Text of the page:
Tomorrow is World Autism Awareness Day, a time to focus on what causes the social deficit disease that circumvents normal interactions and development in children.
New research on schizophrenia suggests it could be a cousin to autism.
People suffering from schizophrenia, characterized by delusions, hallucinations and socially inappropriate acting out, have mutations to the genes that control brain development, yielding similar results to research on autism.
The variations are unique to each individual, which runs counter to conventional thinking to this point that these gene variations run in families and can be pinpointed to an “autism” gene or “schizophrenia” gene.
The newest scanning an individual’s entire genome - “Whole-genome scanning” - allows a look at a person’s DNA, which is then compared to family members DNA and others without the disease.
15 percent of people with schizophrenia had rare mutations to the DNA in the form of deletions or duplications. Compare that with five percent of the population without schizophrenia.
With children – 20 percent have the mutations to genes that are important for brain development. The only thing that tends to run in families is early-onset schizophrenia in children where a “personalized” variation of the disease seems to come from a genetic mutation from a parent.
Judith Rapoport, chief of the child psychology branch at the National Institute of Mental Health studies how children’s brain develops in schizophrenia. She says early-onset cases have much larger than normal brains. Children with autism have unusual brain growth before the age of three. And in both cases, there are two places where the variations in genes tend to cluster.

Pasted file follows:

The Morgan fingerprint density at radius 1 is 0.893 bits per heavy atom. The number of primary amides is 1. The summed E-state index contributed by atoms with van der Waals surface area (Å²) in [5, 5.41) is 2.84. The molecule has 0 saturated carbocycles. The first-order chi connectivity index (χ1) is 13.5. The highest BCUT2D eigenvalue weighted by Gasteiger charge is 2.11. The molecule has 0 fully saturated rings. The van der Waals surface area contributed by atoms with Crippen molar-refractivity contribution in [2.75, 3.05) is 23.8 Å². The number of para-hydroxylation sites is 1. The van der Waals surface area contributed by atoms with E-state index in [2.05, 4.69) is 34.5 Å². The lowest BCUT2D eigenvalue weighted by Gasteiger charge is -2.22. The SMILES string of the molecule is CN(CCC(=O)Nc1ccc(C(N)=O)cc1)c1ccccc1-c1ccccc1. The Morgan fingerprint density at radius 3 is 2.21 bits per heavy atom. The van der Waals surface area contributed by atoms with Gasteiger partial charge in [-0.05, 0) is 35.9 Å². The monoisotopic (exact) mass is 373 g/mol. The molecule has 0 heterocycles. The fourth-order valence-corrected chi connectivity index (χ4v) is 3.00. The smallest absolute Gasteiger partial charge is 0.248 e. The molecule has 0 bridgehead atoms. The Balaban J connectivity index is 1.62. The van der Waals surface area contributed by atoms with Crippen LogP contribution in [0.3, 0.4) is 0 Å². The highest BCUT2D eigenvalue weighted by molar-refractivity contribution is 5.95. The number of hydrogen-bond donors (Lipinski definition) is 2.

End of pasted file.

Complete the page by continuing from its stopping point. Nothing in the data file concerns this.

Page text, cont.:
"We're very excited about the link to autism," Rapoport says. "You have to see these as risk factors, very intriguing ones" she tells U.S. News & World Report.
She and her group are going through the DNA scans looking for more correlations. Ultimately if susceptible people can be identified they might be able to be protected from any environmental triggers that lead to disease.
The new gene-scanning technology is allowing researchers to uncover the underlying biology of schizophrenia by pinpointing glitches in individual genes that control brain development.
The analysis is published in the journal Science. #